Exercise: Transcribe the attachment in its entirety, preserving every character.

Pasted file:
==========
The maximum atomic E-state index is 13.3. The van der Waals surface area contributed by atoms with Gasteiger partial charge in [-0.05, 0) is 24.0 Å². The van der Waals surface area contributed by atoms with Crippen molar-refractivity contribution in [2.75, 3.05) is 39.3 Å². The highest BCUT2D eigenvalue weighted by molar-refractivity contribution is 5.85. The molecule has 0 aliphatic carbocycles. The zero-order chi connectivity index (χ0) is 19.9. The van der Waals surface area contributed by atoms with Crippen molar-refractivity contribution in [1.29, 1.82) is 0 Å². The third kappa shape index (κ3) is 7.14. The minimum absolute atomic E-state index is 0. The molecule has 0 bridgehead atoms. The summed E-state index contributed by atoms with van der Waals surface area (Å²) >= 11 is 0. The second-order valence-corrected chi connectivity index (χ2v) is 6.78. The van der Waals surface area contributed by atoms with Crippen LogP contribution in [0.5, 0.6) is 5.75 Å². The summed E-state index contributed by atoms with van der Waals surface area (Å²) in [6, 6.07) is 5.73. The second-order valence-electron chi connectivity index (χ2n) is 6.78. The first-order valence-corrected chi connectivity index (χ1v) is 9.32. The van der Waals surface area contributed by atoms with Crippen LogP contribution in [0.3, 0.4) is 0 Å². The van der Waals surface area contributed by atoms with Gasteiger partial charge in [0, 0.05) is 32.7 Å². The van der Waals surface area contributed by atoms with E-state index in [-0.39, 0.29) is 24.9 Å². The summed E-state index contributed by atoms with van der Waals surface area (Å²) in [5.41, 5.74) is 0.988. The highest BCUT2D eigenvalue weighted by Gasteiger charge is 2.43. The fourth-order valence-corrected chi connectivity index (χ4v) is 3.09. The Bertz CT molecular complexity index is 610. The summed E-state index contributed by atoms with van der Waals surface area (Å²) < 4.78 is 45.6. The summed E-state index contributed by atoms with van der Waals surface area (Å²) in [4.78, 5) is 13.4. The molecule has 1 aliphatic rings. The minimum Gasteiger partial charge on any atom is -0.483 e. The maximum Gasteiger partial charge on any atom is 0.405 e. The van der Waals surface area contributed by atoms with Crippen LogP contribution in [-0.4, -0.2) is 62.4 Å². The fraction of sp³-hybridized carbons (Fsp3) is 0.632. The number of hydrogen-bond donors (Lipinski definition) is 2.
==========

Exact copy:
The maximum atomic E-state index is 13.3. The van der Waals surface area contributed by atoms with Gasteiger partial charge in [-0.05, 0) is 24.0 Å². The van der Waals surface area contributed by atoms with Crippen molar-refractivity contribution in [2.75, 3.05) is 39.3 Å². The highest BCUT2D eigenvalue weighted by molar-refractivity contribution is 5.85. The molecule has 0 aliphatic carbocycles. The zero-order chi connectivity index (χ0) is 19.9. The van der Waals surface area contributed by atoms with Crippen molar-refractivity contribution in [1.29, 1.82) is 0 Å². The third kappa shape index (κ3) is 7.14. The minimum absolute atomic E-state index is 0. The molecule has 0 bridgehead atoms. The summed E-state index contributed by atoms with van der Waals surface area (Å²) >= 11 is 0. The second-order valence-corrected chi connectivity index (χ2v) is 6.78. The van der Waals surface area contributed by atoms with Crippen LogP contribution in [0.5, 0.6) is 5.75 Å². The summed E-state index contributed by atoms with van der Waals surface area (Å²) in [6, 6.07) is 5.73. The second-order valence-electron chi connectivity index (χ2n) is 6.78. The first-order valence-corrected chi connectivity index (χ1v) is 9.32. The van der Waals surface area contributed by atoms with Crippen LogP contribution in [0.3, 0.4) is 0 Å². The van der Waals surface area contributed by atoms with Gasteiger partial charge in [0, 0.05) is 32.7 Å². The van der Waals surface area contributed by atoms with E-state index in [-0.39, 0.29) is 24.9 Å². The summed E-state index contributed by atoms with van der Waals surface area (Å²) in [5.41, 5.74) is 0.988. The highest BCUT2D eigenvalue weighted by Gasteiger charge is 2.43. The fourth-order valence-corrected chi connectivity index (χ4v) is 3.09. The Bertz CT molecular complexity index is 610. The summed E-state index contributed by atoms with van der Waals surface area (Å²) < 4.78 is 45.6. The summed E-state index contributed by atoms with van der Waals surface area (Å²) in [4.78, 5) is 13.4. The molecule has 1 aliphatic rings. The minimum Gasteiger partial charge on any atom is -0.483 e. The maximum Gasteiger partial charge on any atom is 0.405 e. The van der Waals surface area contributed by atoms with Crippen LogP contribution in [-0.4, -0.2) is 62.4 Å². The fraction of sp³-hybridized carbons (Fsp3) is 0.632. The number of hydrogen-bond donors (Lipinski definition) is 2.